November writing prompt: Meghan’s response and Olivia’s comments

This is Olivia, here. I am gonna come clean: I have a problem with procrastination. We talked about this writing prompt in Episode 12, and I am only posting these notes now. Sorry. This is the time of year that I can only say I hope I’ll be better in 2018. Let’s all toast to that.

Anyway, moving on to what I’m actually here to write about – here is the prompt from November:


As a reminder of how this works: We do what most people do with writing prompts – i.e. use them for 10-15 minutes to get warmed up. That means we don’t edit them (we write by hand, so when we type it up there may be some basic changes, but we resist the urge to do real work on it).

Otherwise, the rules are simple — note something positive, and make sure suggestions for improvement are constructive. In other words, don’t be mean.

(Note: We’d still love to hear from you if you wrote anything in November and want comments on it!)

Here’s Meghan’s response:

Ellis stood back and surveyed the room with satisfaction. It had taken years, but she had finally done it. Green tendrils hung down from above her head, swaying in a gentle breeze. The air was humid and warm with the scent of the black earth that lay in soft mounds under her feet. She took in a deep breath and smiled. 

They hadn’t believed her. That’s the way it always goes, isn’t it? You have an idea, and if it’s new, or if you’re just not the sort of person they’re used to listening to, it’s no good. Well, it isn’t up to them anyway.  

The grass had been the easiest part, of course. Just spread compost and seed and make sure to water. It was replacing the walls and ceiling that gave her trouble. Ellis didn’t want to just build a conservatory. No, that’s what they didn’t understand. This was something entirely different. 

She started with the hardwoods. She would have preferred to get right down to the fruit trees, but she needed more protection and they weren’t strong enough. So she started with oak, of course — something native would be simplest — and a few chestnuts. Then the softer things. Ivy, muscadine, other vines. Snowdrops that year of the blizzard, when she spent three nights worrying about ice.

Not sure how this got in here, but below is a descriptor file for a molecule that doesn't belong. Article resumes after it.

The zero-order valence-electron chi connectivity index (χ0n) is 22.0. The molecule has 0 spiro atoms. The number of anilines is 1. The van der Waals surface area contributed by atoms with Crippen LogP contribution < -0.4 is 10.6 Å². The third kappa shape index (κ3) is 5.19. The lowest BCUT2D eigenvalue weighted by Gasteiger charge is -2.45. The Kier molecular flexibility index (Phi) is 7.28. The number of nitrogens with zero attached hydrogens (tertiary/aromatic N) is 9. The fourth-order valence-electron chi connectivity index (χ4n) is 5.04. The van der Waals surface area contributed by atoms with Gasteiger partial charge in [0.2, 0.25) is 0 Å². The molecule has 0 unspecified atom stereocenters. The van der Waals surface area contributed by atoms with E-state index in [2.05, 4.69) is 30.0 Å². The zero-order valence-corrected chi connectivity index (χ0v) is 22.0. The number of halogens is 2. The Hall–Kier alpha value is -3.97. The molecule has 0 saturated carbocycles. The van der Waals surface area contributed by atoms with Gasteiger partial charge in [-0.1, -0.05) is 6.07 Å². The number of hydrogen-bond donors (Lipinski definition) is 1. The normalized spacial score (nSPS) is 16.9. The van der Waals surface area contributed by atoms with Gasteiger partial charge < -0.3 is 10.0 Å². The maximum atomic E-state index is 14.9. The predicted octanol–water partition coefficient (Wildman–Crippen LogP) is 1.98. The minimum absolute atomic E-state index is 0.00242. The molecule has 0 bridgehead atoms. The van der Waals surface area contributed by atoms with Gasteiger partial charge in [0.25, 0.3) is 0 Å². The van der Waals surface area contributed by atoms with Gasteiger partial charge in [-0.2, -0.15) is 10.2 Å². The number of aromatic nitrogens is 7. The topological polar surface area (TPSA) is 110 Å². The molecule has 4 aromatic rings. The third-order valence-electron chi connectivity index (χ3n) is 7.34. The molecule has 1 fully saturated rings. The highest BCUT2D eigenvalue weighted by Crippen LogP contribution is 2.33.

Violets were a late idea, but the narcissus was planned from the beginning. They wouldn’t understand that either, but Ellis would. The trickiest part had been the spring. It was only a stroke of luck she’d found a source so nearby, though it was shocking really how deep she’d had to dig. That was when she thought it might be all over, when they might lose patience and all her work would be for nothing. Well, let them try now, anyway. 

A rustle as something scampered through the undergrowth reminded her it was done now. No more worrying. Ellis patted her hair, gone white ages ago. 

She stepped in and closed the door behind her. 


My comments:

  • I really liked the tone and the feel of the piece. The beginning sets the atmosphere – a calm and earthy environment – so well, and her strong knowledge of some plant names help to continue this. I liked the scampering at the end.
  • Similarly, it had a really strong voice – introduced in the second paragraph. I liked you feel and understand the person talking and their emotions. A cranky old lady-dreamer, and I wanted to get to know her more.
  • (I also like the name Ellis.)
  • I thought whether this sentence could be rephrased: “They wouldn’t understand that either, but Ellis would.” It made it sound like there had been another person involved in the idea – probably because of “Ellis would” (i.e. she’d understood someone else’s idea). So that could be tweaked.
  • I also pointed out a couple of potential cliche/normal words – swaying in a breeze etc. It seemed that she used those types of phrases at the beginning, but later in the piece, it was more like she found her stronger voice.


If you want to send us your prompt, email us or write us on Instagram, or leave us a comment!

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